Back in the days when climbers approached climbing mountains more like sieging a castle than, well, climbing a mountain, initiation into the club of ascension was a complex and difficult matter.
A neophyte had to find a person who would be patient enough to teach them how to do dangerous things and trusting enough to put their life in the hands of their student. Gear was cumbersome and heavy, and climbing outdoors in the winter meant traveling somewhere warm — or suffering, cold and exposed on local cliffs.
Then, like a magic bean, the climbing gym with its plastic holds began popping up from the landscape.
Right now, the Treasure Valley is in the midst of a climbing-gym boom. In the next couple of months, the number of gyms here will triple as The Commons and Vertical View climbing gyms open their doors.
Currently, the 20,000-square-foot Asana Rock Climbing & Bouldering Gym is the only game in town after Boise’s much-loved Urban Ascent Climbing Gym closed in the spring of 2018.
The new gyms will have a “positive impact” on the climbing scene in the Treasure Valley, said Asana Climbing Gym owner Rory O’Leary.
“Maybe in the beginning there will be some challenges, but it will overall increase the exposure of climbing in the valley,” he said.
Professional climber and Boise native Matt Fultz said the new gyms will make climbing in the Treasure Valley more accessible.
Fultz, a man who now climbs world-class boulder problems in locales like Fontainebleau in France and Mount Evans in Colorado, said the gym is a key stepping-stone and building block for people hoping to climb outdoors.
“Gym climbing is by far the best way to start out,” Fultz said over email. ”The convenience, variety, controlled environment, and fun these facilities can provide creates the perfect environment for testing yourself against the wall.”
Asana’s focus on bouldering, which is unroped climbing that takes place closer to the ground, is different than the focus at the two new gyms, which include bouldering areas but focus on top-rope and lead climbing with ropes and harnesses. Asana has about 150 bouldering routes and 50 roped routes up 30-foot walls on 8,900 feet of climbable surface, O’Leary said.
“Roped climbing is like long-distance running, and bouldering is more like sprinting,” said O’Leary, adding both types of climbing are separate “subcultures” in the wider world of climbing.
Room with a view
Rising next to Interstate 84 in Meridian, Vertical View Climbing Gym’s outside belies how truly big the facility is inside.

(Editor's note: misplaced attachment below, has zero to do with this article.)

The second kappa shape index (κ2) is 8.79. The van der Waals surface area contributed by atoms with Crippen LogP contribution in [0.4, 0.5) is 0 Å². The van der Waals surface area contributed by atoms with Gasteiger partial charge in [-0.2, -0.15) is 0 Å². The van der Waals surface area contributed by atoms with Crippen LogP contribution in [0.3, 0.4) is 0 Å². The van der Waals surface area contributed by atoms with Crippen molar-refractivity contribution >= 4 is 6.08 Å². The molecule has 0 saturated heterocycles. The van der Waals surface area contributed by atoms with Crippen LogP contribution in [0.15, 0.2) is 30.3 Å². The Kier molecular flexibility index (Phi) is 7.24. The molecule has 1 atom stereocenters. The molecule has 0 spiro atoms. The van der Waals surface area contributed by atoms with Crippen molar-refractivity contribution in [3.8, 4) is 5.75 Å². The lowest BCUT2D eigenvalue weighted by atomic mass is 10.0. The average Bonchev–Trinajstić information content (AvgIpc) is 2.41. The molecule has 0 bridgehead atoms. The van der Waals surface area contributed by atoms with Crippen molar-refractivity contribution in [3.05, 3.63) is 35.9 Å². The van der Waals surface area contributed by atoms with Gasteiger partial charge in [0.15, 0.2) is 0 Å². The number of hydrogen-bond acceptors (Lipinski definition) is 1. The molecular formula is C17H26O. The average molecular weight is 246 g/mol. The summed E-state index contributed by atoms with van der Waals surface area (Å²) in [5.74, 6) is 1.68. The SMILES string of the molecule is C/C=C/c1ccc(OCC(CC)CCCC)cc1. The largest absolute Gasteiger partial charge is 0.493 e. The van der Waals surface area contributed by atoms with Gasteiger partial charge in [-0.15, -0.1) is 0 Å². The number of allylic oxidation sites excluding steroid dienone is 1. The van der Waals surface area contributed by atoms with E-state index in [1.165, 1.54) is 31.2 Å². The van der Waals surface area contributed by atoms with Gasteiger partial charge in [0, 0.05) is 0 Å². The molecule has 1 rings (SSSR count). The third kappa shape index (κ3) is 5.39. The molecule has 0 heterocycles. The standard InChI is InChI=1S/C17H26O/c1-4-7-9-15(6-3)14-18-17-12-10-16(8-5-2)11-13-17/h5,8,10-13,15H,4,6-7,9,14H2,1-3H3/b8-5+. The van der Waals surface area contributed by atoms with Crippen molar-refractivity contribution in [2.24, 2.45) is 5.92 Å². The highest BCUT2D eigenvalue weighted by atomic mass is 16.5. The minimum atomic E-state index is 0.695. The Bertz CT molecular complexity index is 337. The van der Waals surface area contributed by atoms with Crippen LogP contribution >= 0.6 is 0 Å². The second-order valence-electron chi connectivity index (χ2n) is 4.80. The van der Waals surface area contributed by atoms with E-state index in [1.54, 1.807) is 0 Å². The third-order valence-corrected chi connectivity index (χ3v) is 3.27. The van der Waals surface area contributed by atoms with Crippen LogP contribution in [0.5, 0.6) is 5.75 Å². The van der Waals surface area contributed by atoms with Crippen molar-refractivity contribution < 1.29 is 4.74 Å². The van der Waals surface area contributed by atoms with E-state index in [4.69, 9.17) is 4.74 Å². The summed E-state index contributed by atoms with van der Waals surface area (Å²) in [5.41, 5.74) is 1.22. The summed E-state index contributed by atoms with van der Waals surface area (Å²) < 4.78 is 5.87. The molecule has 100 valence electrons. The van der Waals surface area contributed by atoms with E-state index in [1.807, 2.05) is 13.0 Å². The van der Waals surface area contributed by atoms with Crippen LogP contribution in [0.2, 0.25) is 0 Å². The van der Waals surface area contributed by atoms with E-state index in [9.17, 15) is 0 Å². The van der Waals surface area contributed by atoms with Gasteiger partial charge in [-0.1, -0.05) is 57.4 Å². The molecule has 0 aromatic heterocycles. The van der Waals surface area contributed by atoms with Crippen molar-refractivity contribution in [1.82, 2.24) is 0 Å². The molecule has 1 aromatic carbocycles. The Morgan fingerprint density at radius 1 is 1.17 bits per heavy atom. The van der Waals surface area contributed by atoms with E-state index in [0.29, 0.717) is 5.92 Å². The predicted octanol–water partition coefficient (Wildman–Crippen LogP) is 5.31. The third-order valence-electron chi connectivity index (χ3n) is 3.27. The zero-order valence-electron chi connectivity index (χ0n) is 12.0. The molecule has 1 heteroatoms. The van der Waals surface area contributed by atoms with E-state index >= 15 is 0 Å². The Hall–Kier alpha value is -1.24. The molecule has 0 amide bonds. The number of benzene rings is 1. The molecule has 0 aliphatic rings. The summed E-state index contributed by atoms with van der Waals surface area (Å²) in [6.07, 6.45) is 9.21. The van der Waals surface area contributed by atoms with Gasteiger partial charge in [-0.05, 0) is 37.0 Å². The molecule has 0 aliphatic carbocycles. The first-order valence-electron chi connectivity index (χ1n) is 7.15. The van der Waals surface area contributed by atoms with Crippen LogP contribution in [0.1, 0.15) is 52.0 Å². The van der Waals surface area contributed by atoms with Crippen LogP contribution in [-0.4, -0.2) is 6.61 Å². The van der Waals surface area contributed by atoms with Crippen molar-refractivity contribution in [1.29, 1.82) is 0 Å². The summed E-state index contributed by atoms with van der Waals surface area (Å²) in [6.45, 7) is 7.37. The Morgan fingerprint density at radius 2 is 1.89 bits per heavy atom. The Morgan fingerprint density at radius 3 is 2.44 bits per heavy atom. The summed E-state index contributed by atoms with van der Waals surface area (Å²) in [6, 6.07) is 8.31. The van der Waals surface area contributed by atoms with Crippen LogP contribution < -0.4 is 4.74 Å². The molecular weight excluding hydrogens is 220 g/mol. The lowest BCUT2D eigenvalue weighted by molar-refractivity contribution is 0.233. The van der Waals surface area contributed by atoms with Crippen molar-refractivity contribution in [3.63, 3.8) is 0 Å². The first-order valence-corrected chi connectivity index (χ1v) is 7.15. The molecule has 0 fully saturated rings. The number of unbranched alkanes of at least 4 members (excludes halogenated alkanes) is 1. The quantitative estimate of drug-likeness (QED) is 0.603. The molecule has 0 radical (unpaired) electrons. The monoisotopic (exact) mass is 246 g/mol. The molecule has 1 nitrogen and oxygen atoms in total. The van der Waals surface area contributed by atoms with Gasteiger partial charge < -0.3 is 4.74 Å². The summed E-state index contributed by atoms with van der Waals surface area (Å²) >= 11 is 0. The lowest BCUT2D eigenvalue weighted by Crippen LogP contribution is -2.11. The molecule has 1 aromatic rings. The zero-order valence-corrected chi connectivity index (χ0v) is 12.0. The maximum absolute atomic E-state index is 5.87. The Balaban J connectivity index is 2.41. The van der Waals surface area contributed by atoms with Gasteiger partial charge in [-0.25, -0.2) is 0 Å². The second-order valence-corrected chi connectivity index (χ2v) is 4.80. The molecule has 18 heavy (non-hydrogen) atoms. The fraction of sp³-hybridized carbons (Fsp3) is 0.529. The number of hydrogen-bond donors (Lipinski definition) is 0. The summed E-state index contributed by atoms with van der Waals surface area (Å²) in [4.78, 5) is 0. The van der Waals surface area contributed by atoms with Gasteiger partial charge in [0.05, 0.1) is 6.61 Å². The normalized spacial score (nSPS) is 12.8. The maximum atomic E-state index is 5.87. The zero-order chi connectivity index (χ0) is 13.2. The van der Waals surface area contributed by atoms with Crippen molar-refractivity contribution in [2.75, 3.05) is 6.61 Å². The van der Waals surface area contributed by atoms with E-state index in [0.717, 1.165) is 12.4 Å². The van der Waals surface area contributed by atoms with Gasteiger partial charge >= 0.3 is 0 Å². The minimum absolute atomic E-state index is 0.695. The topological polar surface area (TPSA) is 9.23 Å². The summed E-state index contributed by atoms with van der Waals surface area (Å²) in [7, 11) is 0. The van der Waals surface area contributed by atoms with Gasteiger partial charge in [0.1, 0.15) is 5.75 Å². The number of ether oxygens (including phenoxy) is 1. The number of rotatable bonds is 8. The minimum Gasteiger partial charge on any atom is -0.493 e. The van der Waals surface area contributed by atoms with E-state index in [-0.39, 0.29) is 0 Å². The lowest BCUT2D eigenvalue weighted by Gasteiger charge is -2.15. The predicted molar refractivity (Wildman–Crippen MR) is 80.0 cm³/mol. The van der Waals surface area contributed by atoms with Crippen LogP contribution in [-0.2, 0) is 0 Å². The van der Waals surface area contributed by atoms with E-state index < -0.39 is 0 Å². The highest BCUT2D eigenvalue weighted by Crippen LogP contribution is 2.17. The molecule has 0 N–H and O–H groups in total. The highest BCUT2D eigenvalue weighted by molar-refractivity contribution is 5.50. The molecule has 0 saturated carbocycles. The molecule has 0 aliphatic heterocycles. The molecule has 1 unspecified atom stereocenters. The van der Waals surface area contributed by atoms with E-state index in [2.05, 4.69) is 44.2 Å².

When finished, 32,000-square-foot, three-story Vertical View will feature 18,000 square feet devoted to climbing and about 160 roped and bouldering routes at any one time.
After opening early next year, Vertical View will have the tallest indoor roped walls in the Pacific Northwest, according to Tyler Pape, the gym’s administrative director.
With a 65-foot “Champion’s Wall,” numerous other roped walls, a bouldering area, two yoga studios, a weight and cardio gym, a birthday-party area, a corporate reception room, an outdoor deck, an elevator and an amphitheater to watch climbers on the big walls, the space is breathtaking in more ways than one.
There’s a high demand for indoor climbing opportunities in the Treasure Valley, and gyms like Vertical View and The Commons are expecting people to flood in the door.
Vertical View’s owners hope to have a soft opening in January and a grand opening soon after.
“In the beginning, it’s going to be a madhouse,” Pape said. “We’re expecting about 2,000 people in the first month, and that might be a little low.”
Pape said the Treasure Valley has “always had a rock-climbing niche.” However, he believes the area’s existing indoor climbing facility has not yet met the public’s desire for bigger places and spaces.
“We felt like Boise is a little behind other communities,” Pape said.
In the future, he hopes Vertical View will host national climbing competitions or “comps” — one of the reasons the 65-foot main wall is nicknamed the “Champion’s Wall.”
“The whole design of the gym is made to hold cool comps, where you can cram the floor and bring in world-renowned climbers,” said Pape, sharing a vision that would bring Boise online as an up-and-coming climbing center.